Five String Progress #11: Back Plate completed and installed.
The inside arching took a lot of time and energy, but it is just part of the job. Once it begins to get closer to completion it is a lot more encouraging, but initially, it is just a lot of work.
Bit by bit, however, the project begins to take shape:
Here, you can see the curvature of the plate, but you can also see why I have to stop using the planes, relatively early, and revert to scrapers: the curly wood tears out badly under the plane.
I also have to measure the thickness over and over, using a graduation caliper, so as not to cut too deeply. This process is called “graduation”, I suppose, because the thicknesses have to gradually change from area to area. They are not entirely symmetrical, but there is a general plan and some practical limitations.
Now we work with scrapers:
Final inside preparation for gluing:
I almost forgot to take pictures! At this point the plate is complete, except for purfling. In the past, I have always installed the purfling before attaching the plates to the corpus, but on this instrument I decided to try purfling after plate installation. I think I like it. I have better control of my edge over-hang in terms of both size and shape.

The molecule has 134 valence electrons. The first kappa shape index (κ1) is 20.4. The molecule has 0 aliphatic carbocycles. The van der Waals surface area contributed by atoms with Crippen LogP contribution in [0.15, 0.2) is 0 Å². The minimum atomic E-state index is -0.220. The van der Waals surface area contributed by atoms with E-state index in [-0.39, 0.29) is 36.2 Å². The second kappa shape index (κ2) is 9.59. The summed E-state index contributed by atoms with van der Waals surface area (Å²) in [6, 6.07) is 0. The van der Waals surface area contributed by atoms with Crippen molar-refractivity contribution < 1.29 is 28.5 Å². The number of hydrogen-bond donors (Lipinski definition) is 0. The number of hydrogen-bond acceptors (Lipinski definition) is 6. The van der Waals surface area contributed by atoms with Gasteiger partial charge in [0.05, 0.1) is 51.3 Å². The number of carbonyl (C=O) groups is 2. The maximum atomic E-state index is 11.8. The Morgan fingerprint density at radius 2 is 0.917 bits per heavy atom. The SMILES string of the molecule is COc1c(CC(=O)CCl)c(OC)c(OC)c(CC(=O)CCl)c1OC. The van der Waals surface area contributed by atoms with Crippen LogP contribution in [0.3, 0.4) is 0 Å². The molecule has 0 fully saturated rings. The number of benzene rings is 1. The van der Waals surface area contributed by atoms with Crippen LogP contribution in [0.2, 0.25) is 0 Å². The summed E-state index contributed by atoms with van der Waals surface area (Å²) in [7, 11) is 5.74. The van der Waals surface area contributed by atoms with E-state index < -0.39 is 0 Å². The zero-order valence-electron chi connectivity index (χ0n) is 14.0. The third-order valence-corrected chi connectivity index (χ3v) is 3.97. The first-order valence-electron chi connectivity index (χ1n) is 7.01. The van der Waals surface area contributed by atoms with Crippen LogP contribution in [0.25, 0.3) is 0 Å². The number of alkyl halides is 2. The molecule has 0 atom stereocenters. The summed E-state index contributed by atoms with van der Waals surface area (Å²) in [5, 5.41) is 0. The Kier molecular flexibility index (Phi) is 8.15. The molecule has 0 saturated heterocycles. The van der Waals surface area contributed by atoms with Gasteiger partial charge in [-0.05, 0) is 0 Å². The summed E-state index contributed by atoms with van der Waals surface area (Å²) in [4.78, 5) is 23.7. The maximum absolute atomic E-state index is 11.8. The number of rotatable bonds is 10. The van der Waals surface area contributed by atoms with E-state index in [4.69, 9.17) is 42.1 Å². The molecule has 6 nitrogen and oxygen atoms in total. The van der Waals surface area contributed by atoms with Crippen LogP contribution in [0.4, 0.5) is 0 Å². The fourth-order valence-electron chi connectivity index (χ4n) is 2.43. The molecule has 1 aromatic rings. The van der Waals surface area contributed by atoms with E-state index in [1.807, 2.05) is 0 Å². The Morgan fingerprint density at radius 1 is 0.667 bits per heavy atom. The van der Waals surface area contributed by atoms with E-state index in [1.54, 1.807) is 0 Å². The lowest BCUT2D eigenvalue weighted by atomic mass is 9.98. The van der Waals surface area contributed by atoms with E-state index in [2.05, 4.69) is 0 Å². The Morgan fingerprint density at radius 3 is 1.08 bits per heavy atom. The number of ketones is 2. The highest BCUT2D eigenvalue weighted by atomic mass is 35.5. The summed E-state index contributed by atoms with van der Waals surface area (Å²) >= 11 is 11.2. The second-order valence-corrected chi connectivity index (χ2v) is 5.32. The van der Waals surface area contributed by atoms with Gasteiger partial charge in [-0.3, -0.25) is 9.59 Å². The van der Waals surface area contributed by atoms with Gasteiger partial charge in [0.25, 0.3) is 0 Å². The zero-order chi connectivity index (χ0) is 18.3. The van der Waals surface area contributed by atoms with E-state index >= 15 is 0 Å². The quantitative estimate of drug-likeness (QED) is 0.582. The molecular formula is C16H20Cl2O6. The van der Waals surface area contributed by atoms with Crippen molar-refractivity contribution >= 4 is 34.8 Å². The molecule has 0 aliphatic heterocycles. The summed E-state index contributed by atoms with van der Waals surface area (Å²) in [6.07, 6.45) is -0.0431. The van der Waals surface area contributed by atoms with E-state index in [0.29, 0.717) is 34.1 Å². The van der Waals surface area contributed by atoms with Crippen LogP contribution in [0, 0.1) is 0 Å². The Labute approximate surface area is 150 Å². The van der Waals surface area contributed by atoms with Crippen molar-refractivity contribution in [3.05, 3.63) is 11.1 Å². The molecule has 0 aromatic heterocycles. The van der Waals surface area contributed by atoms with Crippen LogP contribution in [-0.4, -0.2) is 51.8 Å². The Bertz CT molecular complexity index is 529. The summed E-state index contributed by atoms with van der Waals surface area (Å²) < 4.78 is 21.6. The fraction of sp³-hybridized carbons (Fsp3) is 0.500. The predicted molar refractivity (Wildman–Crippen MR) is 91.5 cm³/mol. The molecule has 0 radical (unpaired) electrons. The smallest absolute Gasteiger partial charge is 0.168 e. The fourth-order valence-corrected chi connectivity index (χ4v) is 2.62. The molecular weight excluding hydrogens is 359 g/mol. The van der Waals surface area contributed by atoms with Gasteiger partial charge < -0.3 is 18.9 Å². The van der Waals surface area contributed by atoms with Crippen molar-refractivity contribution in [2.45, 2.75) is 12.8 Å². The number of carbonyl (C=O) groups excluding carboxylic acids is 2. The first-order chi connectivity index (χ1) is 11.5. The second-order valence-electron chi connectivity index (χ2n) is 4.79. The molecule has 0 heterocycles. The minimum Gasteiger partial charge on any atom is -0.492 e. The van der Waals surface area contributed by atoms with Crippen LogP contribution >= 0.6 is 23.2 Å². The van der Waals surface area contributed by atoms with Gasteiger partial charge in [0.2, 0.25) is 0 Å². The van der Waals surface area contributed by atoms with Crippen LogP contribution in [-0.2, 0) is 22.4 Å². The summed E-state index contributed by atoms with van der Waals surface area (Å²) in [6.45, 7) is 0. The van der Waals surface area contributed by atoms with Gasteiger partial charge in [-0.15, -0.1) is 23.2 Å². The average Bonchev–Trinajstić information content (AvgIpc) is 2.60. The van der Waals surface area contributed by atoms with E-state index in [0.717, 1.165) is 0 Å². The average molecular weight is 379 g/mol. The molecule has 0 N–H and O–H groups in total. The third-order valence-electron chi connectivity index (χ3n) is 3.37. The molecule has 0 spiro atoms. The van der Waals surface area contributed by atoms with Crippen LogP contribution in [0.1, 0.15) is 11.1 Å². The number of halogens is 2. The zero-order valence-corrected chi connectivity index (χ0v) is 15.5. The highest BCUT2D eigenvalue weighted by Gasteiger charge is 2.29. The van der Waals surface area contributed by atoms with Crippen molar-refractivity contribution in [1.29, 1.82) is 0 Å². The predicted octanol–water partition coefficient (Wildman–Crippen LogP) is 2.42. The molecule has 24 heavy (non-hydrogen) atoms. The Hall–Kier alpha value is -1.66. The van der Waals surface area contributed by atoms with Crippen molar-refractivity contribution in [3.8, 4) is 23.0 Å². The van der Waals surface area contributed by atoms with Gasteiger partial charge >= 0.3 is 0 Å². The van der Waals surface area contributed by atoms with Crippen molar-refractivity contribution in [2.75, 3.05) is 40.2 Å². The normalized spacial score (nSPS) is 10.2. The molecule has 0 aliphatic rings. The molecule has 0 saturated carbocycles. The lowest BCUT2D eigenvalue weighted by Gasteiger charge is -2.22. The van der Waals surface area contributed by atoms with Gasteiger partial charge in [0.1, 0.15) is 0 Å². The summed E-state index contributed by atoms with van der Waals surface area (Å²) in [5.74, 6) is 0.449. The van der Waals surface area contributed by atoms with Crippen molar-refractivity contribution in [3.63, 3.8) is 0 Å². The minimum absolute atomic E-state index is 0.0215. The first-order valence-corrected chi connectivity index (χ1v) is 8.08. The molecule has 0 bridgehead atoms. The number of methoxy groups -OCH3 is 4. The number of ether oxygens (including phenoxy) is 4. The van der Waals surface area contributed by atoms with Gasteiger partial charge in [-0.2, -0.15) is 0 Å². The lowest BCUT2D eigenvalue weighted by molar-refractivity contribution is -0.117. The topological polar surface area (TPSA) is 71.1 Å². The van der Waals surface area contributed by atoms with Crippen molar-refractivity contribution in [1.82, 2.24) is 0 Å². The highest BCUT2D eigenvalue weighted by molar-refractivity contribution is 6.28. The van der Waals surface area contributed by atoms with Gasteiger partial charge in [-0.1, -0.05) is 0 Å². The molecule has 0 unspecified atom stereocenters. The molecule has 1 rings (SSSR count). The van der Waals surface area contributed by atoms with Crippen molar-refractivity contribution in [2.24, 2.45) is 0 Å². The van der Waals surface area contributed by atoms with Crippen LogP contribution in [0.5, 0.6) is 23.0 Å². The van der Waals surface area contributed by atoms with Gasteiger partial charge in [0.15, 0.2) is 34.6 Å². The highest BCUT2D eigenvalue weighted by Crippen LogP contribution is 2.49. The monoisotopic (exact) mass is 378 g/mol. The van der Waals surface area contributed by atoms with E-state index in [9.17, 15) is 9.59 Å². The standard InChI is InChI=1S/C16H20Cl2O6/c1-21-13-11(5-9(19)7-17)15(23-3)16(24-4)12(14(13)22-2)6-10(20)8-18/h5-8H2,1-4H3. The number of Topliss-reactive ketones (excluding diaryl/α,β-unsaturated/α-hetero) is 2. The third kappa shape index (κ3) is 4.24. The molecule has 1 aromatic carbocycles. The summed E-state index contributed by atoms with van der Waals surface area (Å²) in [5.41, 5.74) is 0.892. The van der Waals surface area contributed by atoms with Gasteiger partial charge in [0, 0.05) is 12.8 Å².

So: the inside edgework has been done, the label is installed, and the plate is ready to be glued in place.
What I do, nowadays, is to carefully dry-fit the plate to the garland so that it is exactly the way I want it, clamping securely over all the blocks (about eight clamps in all). Then I remove a couple of clamps at a time and slip hot hide glue into the joint, wipe it down with a rag and hot water, and re-clamp that area, adding as many clamps as will fit. I work my way all the way around the plate, and never have to hurry, or suffer any fear that something will get out of alignment while I am working.
For the first four of five instruments I made, I would apply glue all the way around the garland then engage in a panicky race to get the plate aligned and all the clamps in place before the glue gelled. Not good. Usually, about that time, the phone would ring, too… (sigh…).
This way is very peaceful, by comparison, but I have learned to be less compulsive about answering the phone while gluing, too.
And here is the completed corpus, with the back plate glued in place and secured with spool clamps:
Once the glue is dry, I will be ready to begin purfling the back plate.
Thanks for looking.